Stack it up! The food industry is going vertical.

Vertical farming – also known as indoor farming – is the practice of food production utilising LED lighting instead of sunlight in a fully controlled, indoor environment.

21 February 2020

Shelves with lettuce in aquaponics system combining fish aquaculture with hydroponics, cultivating plants in water under artificial lighting, indoors

By Mariusz Bogacki, Researcher and Science Communicator, Edinburgh

Imagine for a minute that we could turn London’s abandoned warehouses and underground vaults into indoor farms, or that car parks and basements of inner-city supermarkets could be transformed into vertical farms capable of producing fresh greens on their premises…

You can stop dreaming now – that’s already a reality – Growing Underground for example, runs a farm in a converted Second World War Air Raid tunnel, 33 metres below Clapham in south London. And last year, Marks and Spencer installed vertical farming technology in one of its busiest London stores, with plans of opening another six facilities in 2020. There’s no doubt about it, vertical farming is going mainstream.

Vertical farming – also known as indoor farming – is the practice of food production utilising LED lighting instead of sunlight in a fully controlled, indoor environment. It relies on hydroponics, a subset of hydroculture, which is a method of growing plants utilising liquid nutrient solutions in a water solvent instead of soil. As a result, the crops can grow at optimal rates, independently of climate or geography. Indoor farms can operate in warehouses or modular units such as shopping containers with trays of vegetables and greens stacked up in towers as high as the ceiling.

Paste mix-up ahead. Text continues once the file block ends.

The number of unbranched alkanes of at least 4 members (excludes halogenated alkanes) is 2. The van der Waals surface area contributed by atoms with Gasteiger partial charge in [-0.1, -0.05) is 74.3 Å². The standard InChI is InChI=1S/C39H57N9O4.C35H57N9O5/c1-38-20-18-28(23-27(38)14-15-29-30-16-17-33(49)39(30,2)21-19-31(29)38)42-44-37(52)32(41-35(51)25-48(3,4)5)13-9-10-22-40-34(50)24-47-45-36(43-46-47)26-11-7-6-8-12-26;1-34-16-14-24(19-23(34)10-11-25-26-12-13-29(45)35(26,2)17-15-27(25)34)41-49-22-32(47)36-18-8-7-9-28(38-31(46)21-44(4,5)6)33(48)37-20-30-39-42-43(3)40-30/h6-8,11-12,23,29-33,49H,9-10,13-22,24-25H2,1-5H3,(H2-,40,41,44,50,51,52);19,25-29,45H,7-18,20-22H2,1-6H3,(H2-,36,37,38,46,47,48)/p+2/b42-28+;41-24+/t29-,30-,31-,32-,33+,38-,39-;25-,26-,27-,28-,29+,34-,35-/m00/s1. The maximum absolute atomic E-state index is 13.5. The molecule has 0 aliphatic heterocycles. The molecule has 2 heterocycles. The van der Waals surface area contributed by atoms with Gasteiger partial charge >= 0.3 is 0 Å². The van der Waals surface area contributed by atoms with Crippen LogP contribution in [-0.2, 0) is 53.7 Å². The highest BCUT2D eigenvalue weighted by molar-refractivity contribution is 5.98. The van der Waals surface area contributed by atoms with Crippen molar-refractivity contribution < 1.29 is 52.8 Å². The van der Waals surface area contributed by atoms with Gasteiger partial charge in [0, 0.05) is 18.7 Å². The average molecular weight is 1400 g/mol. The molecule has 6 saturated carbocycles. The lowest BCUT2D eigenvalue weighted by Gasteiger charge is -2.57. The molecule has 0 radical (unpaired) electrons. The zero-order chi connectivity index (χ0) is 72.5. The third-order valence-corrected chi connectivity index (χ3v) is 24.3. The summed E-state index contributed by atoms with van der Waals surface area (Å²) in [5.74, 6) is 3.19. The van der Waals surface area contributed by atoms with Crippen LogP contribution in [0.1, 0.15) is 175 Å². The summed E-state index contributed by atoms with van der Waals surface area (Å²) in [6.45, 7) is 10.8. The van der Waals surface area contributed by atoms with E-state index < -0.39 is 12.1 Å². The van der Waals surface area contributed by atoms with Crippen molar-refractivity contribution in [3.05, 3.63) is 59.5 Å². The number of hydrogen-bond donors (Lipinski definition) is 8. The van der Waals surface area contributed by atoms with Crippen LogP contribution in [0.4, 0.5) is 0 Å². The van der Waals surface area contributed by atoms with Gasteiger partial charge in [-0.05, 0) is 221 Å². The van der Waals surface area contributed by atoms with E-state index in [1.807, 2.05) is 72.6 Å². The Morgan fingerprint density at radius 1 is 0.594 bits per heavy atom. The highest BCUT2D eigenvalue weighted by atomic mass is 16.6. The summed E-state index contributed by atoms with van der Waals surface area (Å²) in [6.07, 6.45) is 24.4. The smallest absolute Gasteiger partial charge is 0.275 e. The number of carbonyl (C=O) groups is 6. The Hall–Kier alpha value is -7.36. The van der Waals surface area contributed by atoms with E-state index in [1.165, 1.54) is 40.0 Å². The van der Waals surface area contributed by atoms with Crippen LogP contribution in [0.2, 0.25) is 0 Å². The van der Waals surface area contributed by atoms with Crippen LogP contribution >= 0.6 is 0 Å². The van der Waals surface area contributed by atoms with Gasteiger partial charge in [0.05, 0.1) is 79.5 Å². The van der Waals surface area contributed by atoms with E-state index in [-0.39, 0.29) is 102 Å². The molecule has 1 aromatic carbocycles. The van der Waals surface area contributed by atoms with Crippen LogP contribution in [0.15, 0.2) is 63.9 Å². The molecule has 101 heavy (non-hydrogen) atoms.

Thanks to the advancements in artificial intelligence and big data, Agri-scientists are now capable of producing clean, flavoursome vegetables and greens at maximum yield. Another important advantage of vertical farming is that it is local, and doesn’t rely on the sometimes costly and unsustainable transport industry. Reducing the food miles also means no additional pesticides needed to make the food last long journeys.

It’s worth pointing out that indoor farming isn’t a new thing – the term has been around since the early 20th century. However, the concept is currently enjoying a revival thanks to developments in technologies such as robotics, big data, artificial intelligence and… space farming. Yes, vertical farming comes from outer space! Well, kind of. During the last century’s space race between the USA and USSR, the competing superpowers started developing space farming programs to be able to sustain their astronauts’ food requirements, resulting in the first prototypes of controlled environment systems capable of producing crops using nutrient solutions and artificial lighting.

Undoubtedly, growing clean and tasty food independently of geographical location and increasingly unstable climate, is very appealing. However, indoor farming remains a rather small-scale enterprise. The potential for addressing the growing pressures of food production around the world remains low. Critics point out that rising property prices in cities such as London will prevent development of any cost-effective large scale, inner-city farms. Vertical farms are also only capable of growing a limited variety of plants such as lettuces and herbs and rely heavily on large electricity consumption. Nevertheless, it seems it’s only a matter of time before these pitfalls are overcome, and inner-city farming starts stacking up.